Glass-break Does Not Perform — An acoustical glass-break (AGB) detector was designed and located in the basement area. However, during the installation the technician did not locate the AGB as specified in the design. The device was not in proper line-of-sight of the protected glass and neither the customer nor alarm company staff was informed of the change made by the technician. The AGB did not activate the alarm when the intruder broke the glass. This is another example of a lack of training and procedural protocol.
Motion Detectors Malfunction — Two motion detectors, one in the basement and another on first floor, had been installed improperly. The design was to have the basement unit activated when the woman was at home and had armed her alarm system in the night-stay mode. The motion sensors were not on separate zones and did not work effectively in the night-stay mode. The alarm did not happen and consequently the woman and her current boyfriend were killed in her second-story bedroom.
Learn and Be the Best You Can Be
It is apparent that not only was the system depicted in Bosch’s article installed by inexperienced and poorly trained personnel, but final formal system test procedures and customer training had not been enforced by the alarm company. I hope this reminds us all what we, as security professionals, do can have devastating consequences if not performed properly. Make sure your staff is adequately trained and certified before you put them out in the field alone.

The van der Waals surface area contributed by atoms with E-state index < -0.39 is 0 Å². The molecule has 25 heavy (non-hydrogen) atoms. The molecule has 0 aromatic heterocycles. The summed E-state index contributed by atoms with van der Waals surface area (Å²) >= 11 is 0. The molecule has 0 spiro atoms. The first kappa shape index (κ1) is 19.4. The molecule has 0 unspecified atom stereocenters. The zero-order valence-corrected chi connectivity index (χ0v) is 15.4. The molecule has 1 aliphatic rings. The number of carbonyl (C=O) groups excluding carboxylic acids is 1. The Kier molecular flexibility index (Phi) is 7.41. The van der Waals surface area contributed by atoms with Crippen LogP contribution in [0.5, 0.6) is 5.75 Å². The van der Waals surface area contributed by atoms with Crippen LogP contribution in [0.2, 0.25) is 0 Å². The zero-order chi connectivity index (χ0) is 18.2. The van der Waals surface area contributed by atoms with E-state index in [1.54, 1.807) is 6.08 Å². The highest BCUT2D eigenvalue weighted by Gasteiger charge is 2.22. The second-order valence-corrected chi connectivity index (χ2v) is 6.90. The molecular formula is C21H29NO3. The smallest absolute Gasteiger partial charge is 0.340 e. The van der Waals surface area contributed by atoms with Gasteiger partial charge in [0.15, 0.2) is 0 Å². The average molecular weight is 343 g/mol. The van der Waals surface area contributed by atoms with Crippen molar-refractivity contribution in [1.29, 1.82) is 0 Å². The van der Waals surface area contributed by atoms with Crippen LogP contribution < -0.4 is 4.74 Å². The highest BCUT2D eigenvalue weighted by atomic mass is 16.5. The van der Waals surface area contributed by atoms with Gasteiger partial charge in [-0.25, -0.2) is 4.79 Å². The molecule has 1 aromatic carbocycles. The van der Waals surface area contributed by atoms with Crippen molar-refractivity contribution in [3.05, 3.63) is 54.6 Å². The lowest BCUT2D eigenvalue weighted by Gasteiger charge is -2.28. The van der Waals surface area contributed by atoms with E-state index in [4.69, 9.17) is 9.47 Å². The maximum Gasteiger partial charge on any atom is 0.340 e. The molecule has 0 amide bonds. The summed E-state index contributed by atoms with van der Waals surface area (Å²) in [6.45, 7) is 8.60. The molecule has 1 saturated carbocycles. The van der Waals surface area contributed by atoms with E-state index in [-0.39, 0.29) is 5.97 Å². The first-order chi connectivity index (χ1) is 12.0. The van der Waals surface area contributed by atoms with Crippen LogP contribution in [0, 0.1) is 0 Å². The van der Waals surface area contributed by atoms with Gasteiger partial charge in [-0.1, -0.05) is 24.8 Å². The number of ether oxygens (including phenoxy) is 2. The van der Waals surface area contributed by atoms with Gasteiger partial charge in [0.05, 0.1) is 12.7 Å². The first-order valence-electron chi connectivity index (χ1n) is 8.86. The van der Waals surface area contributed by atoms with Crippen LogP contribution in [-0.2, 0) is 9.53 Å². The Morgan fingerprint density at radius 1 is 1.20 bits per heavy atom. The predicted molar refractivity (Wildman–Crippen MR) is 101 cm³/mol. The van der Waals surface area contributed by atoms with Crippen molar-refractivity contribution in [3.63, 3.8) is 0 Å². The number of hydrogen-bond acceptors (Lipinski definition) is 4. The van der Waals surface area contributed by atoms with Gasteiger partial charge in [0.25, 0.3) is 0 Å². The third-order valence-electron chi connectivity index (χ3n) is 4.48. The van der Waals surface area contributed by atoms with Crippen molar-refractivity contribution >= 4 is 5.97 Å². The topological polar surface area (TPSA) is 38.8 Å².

As the consummate security professionals I know “Tech Talk” readers to be, I ask you share this month’s column with others in and out of the trade. Or at least make it a talking point with your staff in your weekly training meetings (you do have those, don’t you?).
Tech Talk Tool Tip
Alarm communications must be accurate, timely and reliable. Communication technologies are changing very rapidly. That is why this month I have selected the TG Series of cellular communicators from Atlanta’s TelGuard (telguard.com), a division of Telular Corp. Installation of these devices is easy and they support virtually all alarm reporting formats using a dial capture feature.
For example, the TG-1 Express (pictured) sup-ports listen-in and two-way voice verification directly over GSM for residential alarm communicators. Without requiring landlines, the device provides a robust, UL-Listed system for passing voice and alarm data reliably to the central station. In conjunction with the panel manufacturer’s voice hardware, dealers can easily and cost-eff
ectively support voice verification without a landline.